FutureLearn: Intercultural Communications Week 4 – Values?

Week four of my FutureLearn course (you can find previous posts here: Week 1, Week 2, Week 3) introduces ‘Values’ and how they affect intercultural communication:

Values are often considered a core element of culture. It refers to what is important, what is desirable, and what is our guiding principle for life – Steve Kulich

Values are compared to an iceberg, you might only see the surface part of it reflected in everyday situations, but below it there is a whole other part which informs how those values came about and are practiced, which you can’t directly observe.

We were asked to look at an article, again by Steve Kulich, where he quotes a previous researcher

Shalom Schwartz similarly (2005a, reprinted here as chapter 8) suggests three basic human needs, which he suggests our values seek to satisfy. These are the needs of individuals as biological organisms, requisites of coordinated social interaction, and survival and welfare needs of groups.

(Excerpt from Intercultural Research Vol. 4 Chap 1 Kulich

Values Studies: The Origins and Development of Core Cross-Cultural Comparisons)

Basically, the article asserts that cultural values are created to bind a society together, and better understand the environment that society grows out of, and (as we’ve seen earlier on in the course) the values are often unconscious (again with the iceberg, below-the-surface comparison), which means we don’t often notice or consider our own values until we encounter different ones.

Of course, historically values were often codified by authority or educational figures who laid out specific ways in which people were advised to live their lives (Confucius is referenced several times, and of course various religious figures such as Jesus or the Prophet Mohammed. From the end of the 19th century onwards, researchers tried to create systems of values to apply theory to – much of these were geographically based and assert that our cultural values are determined by upbringing and immediate environment in our early years. However much of the early research came from one scholar writing about a culture distinctly different from their own, which often came with certain biases. Since then, research has started to be conducted at an international level to try and determine what common factors and variances different cultures have, how they intersect and how they differ.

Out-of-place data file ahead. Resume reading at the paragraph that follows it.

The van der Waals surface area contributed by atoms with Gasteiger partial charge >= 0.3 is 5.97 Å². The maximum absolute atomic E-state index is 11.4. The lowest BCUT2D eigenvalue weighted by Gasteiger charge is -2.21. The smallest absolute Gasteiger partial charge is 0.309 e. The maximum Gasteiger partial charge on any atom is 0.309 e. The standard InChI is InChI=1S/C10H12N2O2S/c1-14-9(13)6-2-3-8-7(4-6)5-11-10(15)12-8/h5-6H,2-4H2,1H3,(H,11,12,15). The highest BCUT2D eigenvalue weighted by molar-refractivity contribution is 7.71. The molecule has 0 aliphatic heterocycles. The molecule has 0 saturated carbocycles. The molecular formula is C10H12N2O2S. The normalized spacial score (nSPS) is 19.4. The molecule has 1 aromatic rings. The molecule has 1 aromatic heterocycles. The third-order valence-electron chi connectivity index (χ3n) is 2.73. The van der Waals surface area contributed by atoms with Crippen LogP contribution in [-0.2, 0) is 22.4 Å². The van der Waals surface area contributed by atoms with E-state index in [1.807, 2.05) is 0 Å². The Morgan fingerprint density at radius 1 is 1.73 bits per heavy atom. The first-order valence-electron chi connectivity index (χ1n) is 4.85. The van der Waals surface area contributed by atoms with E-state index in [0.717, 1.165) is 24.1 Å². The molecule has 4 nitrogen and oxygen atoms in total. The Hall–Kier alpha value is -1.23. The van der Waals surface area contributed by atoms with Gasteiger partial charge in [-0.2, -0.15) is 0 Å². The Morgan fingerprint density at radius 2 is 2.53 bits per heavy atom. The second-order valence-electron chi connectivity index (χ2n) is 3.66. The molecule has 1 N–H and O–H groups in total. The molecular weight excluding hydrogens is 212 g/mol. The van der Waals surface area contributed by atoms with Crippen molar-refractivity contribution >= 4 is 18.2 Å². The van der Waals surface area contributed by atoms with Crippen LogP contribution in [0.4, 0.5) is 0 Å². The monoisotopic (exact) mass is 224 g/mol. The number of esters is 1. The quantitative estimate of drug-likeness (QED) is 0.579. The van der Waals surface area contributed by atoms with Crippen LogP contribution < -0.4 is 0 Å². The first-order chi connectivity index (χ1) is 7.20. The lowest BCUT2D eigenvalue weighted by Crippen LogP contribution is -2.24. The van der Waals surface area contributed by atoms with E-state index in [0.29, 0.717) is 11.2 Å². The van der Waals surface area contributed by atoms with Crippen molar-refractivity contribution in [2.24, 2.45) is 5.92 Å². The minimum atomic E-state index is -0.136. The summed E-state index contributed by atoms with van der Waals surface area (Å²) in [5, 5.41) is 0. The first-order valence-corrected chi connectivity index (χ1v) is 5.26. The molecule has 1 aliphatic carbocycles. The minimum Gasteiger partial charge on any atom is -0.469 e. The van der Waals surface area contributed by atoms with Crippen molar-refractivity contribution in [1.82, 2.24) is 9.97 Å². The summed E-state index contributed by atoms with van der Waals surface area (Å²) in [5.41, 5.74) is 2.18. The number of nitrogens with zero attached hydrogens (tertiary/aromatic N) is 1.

One very important research project was created by researchers Clyde and Florence Kluckhohn in the 1950s, who posited the following five questions to define someone’s cultural values:

    1. What is our orientation to human nature?
    2. What is the relation of man to nature?
    3. What is our time focus?
    4. What is our orientation toward activity?
    5. What is important in our social

Their project was focused on geographically close but culturally different communities within the United States. A more recent and international study came up with the following seven contracts.

  1. Universalism vs. particularism.
  2. Individualism vs. communitarianism.
  3. Specific vs. diffuse
  4. Neutral vs. emotional.
  5. Achievement vs. ascription.
  6. Sequential vs. synchronous time.
  7. Internal vs. outer direction.

However, I don’t think you would want to consider these as binary options, perhaps except in the case of directly comparing two very different cultures where they would definitely be more one [option] than other [option]?